Think you’ve got an eye for art? It’s time for you to be the judge.
ArtPrize is the world’s largest art competition, and it’s just a short drive away from Chicago in Grand Rapids, Mich. Now in its fifth year, it’s a big part of a blossoming downtown and cultural scene in this mid-Michigan city.
During ArtPrize, throngs of people happily traipse through museums, the riverfront, art galleries and restaurants and gaze at sides of buildings to view and vote on eclectic art. The art ranges from the crazy to the serious, from giant pieces made of found objects to paintings, murals, photography, film clips and sculptures. Anyone age 16 and older can vote and have a hand in distributing $560,000 worth of prize money.
During ArtPrize, it’s not uncommon for discussions about art to pop up in the unlikeliest of places—with the parking lot attendant, the waitress, co-workers and between young children and senior citizens. All who go find it fascinating and discover new ways to think about art and new places they didn’t know existed. This year’s competition opens September 18 and runs through October 3, covering three weekends and making it a nice adventure for Chicago families.
How does ArtPrize work?
Venues within a several-mile radius of downtown Grand Rapids connect with artists online in a matchmaking process. ArtPrize does not select any of the art or the venues. Anyone over age 16 can register and cast their votes online, via text message or through a mobile application. The public selects the top 10 during the first round of voting from September 18–28. They then select the winners from the top 10 during the second round of voting (one person, one vote) from September 29 to October 3.
It’s almost physically impossible to see all of the art, so Brian Burch, a spokesperson for ArtPrize, recommends the ArtPrize mobile app to get you started. The app includes a detailed map, walking tours, the location of the ArtPrize Hub on Sheldon Street and directions to the pieces of art you want to find and ways to navigate the streets.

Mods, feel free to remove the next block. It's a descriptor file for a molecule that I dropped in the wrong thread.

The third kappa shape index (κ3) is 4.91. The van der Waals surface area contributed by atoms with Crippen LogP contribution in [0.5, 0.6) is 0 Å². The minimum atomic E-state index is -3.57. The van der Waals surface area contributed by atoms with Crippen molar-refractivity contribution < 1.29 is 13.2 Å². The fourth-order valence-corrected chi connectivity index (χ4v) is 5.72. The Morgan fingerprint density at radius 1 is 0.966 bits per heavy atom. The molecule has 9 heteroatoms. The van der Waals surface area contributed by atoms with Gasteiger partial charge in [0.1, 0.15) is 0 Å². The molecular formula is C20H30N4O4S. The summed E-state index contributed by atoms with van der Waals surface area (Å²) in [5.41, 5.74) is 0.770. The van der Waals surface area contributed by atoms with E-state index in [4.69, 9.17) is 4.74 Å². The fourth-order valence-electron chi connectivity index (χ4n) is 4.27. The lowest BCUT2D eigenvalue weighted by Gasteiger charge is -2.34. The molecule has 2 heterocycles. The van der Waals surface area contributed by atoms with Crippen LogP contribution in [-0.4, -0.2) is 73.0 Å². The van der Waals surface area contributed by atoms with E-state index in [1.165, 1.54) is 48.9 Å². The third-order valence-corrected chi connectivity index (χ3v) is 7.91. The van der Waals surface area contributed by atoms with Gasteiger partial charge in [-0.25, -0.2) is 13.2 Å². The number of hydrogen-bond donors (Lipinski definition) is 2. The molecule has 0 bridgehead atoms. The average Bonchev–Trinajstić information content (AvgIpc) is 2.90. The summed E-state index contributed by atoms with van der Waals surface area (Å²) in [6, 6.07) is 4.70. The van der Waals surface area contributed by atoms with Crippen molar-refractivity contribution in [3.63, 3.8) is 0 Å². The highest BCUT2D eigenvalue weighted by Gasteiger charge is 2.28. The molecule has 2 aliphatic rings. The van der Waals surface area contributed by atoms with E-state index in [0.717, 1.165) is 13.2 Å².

“With a list of all the venues and all the art, it’s a really good starting point,” Burch says. “It’s very convenient for families to download and get a quick understanding of where to go and what to see.”
He estimates that about 30 percent of ArtPrize is outdoor pieces and the rest indoors. The Grand Rapids Art Museum, the Gerald R. Ford Presidential Museum and the Meijer Gardens all do a great job of curating and have been popular favorites.
One block away from the Grand Rapids Art Museum is the B.O.B. (a popular downtown entertainment venue located at 20 Monroe Avenue). The B.O.B. has ArtPrize exhibits both inside and outside, tending to be the larger, zanier, most outrageous and kid-pleasing varieties.
“The B.O.B. is really important to see and experience,” Burch says. “They embrace the whole carnival atmosphere of ArtPrize. Last year at the B.O.B. kids enjoyed a giant, interactive push-pin piece where they could create an outline of their body. Also popular with the younger set are the outdoor pieces outside the Ford Museum and sculptures on the lawn of the Grand Rapids Public Museum.
Make hotel reservations early
Much of ArtPrize is walkable, and there is no admission to the museums and venues. Burch recommends families make their hotel reservations before August 1 for the weekends of ArtPrize that attract upward of 50,000 people. The hotels in downtown Grand Rapids (Amway Grand Plaza Hotel, JW Marriott Grand Rapids, Courtyard by Marriott and Holiday Inn) fill up quickly. A bit further away, Burch also recommends the SpringHill Suites Grand Rapids North and Hyatt Place Grand Rapids-South. You may also want to take advantage of fall weather with a stay closer to Lake Michigan—it’s an easy drive to Grand Rapids.
Photos courtesy of ArtPrize and Bethany Rigg